The impact of paternal age on reproduction, especially using assisted reproductive technologies, has not been well studied to date. To investigate the effect of paternal age on reproductive outcomes, here we performed a retrospective analysis of 2,627 intracytoplasmic sperm injection (ICSI) cycles performed at the Reproductive Medicine Center of the Third Affiliated Hospital of Guangzhou Medical University (China) between January 2007 and May 2015. Effect of paternal age on embryo quality [number of fertilized oocytes, 2 pronucleus zygotes (2PNs), viable embryos, and high-quality embryos] was analyzed by multiple linear regression. Relationships between paternal age and pregnancy outcomes were analyzed by binary logistic regression. After adjusting for female age, no association between paternal age and the following parameters of embryo quality was observed: number of fertilized oocytes (B = -0.032; 95% CI -0.069–0.005; P = 0.088), number of 2PNs (B = -0.005; 95% CI -0.044–0.034; P = 0.806), and number of viable embryos (B = -0.025; 95% CI -0.052–0.001; P = 0.062). However, paternal age negatively influenced the number of high-quality embryos (B = -0.020; 95% CI -0.040–0.000; P = 0.045). Moreover, paternal age had no effect on pregnancy outcomes (OR for a 5-year interval), including the rates of clinical pregnancy (OR 0.919; 95% CI 0.839–1.006; P = 0.067), ongoing pregnancy (OR 0.914; 95% CI 0.833–1.003; P = 0.058), early pregnancy loss (OR 1.019; 95% CI 0.823–1.263; P = 0.861), live births (OR 0.916; 95% CI 0.833–1.007; P = 0.070), and preterm births (OR 1.061; 95% CI 0.898–1.254; P = 0.485). Therefore, increased paternal age negatively influences the number of high-quality embryos, but has no effect on pregnancy outcomes in couples undergoing ICSI cycles. However, more studies including men aged over 60 years with a longer-term follow-up are needed.
Citation: Wu Y, Kang X, Zheng H, Liu H, Huang Q, Liu J (2016) Effect of Paternal Age on Reproductive Outcomes of Intracytoplasmic Sperm Injection. PLoS ONE 11(2): e0149867. https://doi.org/10.1371/journal.pone.0149867
Editor: Joël R. Drevet, Clermont-Ferrand Univ., FRANCE
Received: August 25, 2015; Accepted: February 6, 2016; Published: February 22, 2016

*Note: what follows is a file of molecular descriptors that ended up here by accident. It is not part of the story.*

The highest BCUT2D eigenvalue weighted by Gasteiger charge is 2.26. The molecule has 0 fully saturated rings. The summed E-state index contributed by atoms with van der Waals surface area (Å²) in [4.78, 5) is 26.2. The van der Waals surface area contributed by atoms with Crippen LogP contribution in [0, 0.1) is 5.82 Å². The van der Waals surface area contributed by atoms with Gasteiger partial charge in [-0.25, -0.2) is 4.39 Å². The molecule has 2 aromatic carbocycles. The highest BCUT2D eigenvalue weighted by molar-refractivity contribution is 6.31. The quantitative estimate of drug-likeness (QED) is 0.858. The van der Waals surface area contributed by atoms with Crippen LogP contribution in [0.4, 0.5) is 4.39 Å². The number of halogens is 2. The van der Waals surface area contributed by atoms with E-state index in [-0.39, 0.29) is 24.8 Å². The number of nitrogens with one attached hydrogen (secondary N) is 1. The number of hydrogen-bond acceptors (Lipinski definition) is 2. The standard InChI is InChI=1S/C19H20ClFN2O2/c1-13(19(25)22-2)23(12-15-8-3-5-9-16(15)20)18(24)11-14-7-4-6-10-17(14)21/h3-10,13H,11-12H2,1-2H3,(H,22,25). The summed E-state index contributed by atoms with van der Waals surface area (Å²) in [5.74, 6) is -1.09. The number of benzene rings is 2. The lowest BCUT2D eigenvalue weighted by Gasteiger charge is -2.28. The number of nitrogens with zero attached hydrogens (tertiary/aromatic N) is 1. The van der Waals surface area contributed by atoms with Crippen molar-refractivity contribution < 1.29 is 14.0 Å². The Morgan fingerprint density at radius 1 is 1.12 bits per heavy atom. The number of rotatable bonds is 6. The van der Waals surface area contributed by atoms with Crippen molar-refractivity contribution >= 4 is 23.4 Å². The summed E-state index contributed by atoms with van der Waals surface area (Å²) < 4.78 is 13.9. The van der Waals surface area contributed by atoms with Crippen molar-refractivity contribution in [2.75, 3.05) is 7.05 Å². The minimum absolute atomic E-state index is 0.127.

Copyright: © 2016 Wu et al. This is an open access article distributed under the terms of the Creative Commons Attribution License, which permits unrestricted use, distribution, and reproduction in any medium, provided the original author and source are credited.
Data Availability: All relevant data are within the paper.
Funding: Funding provided by a grant from the National Natural Science Foundation of China, (No.81401254) (grant recipient: XJK), URL: http://www.nsfc.gov.cn/. Role of funder: performed the experiments; data collection, decision to publish. Funding also provided by a grant from the Science and Technology Plan of Guangdong Province (No. 2013B022000022) (grant recipient: QH), URL: http://pro.gdstc.gov.cn/egrantweb/.
Competing interests: The authors have declared that no competing interests exist.
While the adverse effect of maternal age on reproductive outcomes is well studied, the effect of male aging on reproduction remains more controversial. Male aging can directly damage sperm DNA , increase sperm DNA methylation , cause sperm damage through the production of excessive reactive oxygen species , and compromise spermatogenesis . As a result, paternal age may affect assisted reproduction technology (ART) outcomes. Although some studies have investigated the effect of paternal aging on ART outcomes, they demonstrate discrepant results. Some studies have shown that paternal age is not associated with pregnancy outcomes using conventional in vitro fertilization (IVF) techniques [5, 6], while others report decreased pregnancy and live birth rates with increased male age [7, 8]. Moreover, our previous study showed that paternal age had no impact on the fertilization rate, embryo quality at the cleavage stage, and rates of early pregnancy loss in conventional IVF, but it did have a negative effect on pregnancy and implantation rates when the maternal age was 30–34 y .